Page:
Legal News | 24.02.22
Making gifts with someone else’s money.
A Lasting Power of Attorney (“LPA”) is a powerful document. If a donor prepares a Property and Financial Affairs LPA and subsequently loses mental capacity, their attorney(s) will step into their shoes and start managing their finances. In this situation, there are strict rules on what an attorney can and cannot do.
When it comes to making gifts from a donor’s assets, attorneys are only allowed to make gifts on the donor’s behalf to the donor’s friends, family or acquaintances on customary occasions, such as weddings, birthdays and anniversaries. Attorneys may also make gifts to charities connected with the donor.
If a gift is made to a suitable recipient, it must be of ‘reasonable value’. The Government’s advice on gifts made by attorneys (or deputies) states that, when deciding if a gift is reasonable, you should ask yourself –
- did the person previously make gifts of this value when they had mental capacity?;
- would the gift affect the person’s ability to meet their living expenses, now and in the future?;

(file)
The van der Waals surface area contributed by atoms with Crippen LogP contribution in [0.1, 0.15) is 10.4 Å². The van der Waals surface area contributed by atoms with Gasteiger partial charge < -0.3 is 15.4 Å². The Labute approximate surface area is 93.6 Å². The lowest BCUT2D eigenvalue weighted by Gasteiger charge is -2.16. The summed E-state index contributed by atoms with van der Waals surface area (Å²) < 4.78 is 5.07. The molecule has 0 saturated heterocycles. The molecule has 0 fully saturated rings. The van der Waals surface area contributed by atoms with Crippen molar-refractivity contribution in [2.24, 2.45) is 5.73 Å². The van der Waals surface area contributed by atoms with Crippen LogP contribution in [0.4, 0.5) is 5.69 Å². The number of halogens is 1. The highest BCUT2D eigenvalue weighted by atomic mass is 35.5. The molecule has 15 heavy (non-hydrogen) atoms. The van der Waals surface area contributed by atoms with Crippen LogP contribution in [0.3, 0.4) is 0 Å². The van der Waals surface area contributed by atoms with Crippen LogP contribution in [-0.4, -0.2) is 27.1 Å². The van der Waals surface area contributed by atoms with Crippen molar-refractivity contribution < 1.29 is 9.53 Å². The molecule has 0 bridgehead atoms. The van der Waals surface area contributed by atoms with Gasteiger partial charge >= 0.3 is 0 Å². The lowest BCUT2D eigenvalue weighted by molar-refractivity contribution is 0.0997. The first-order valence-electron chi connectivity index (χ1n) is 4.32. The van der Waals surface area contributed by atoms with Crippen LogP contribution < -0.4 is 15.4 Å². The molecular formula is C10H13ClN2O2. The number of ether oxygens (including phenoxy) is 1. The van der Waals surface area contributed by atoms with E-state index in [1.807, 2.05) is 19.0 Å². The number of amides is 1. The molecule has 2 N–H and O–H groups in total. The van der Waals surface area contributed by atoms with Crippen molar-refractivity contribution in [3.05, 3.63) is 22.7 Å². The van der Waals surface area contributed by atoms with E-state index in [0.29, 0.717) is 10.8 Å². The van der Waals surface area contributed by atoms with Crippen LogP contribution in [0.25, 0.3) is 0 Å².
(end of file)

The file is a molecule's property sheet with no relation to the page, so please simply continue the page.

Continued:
- what is the person’s life expectancy – and will they have enough funds for the remainder of their life?; and
- does the gift reflect what the person has said they want to leave to people in their will.
If the gift can be said to be (a) to someone connected with the donor or a charity they might normally give to, (b) made on a customary occasion and (c) be reasonable in value, then such a gift can be made without an application to the Court of Protection. However, if the answer is no to any of those questions, an attorney will need to seek permission from the Court of Protection before making the gift.
If you have any questions regarding gifting under a LPA, please get in touch with your usual Wansbroughs contact or email the Private Client team at firstname.lastname@example.org.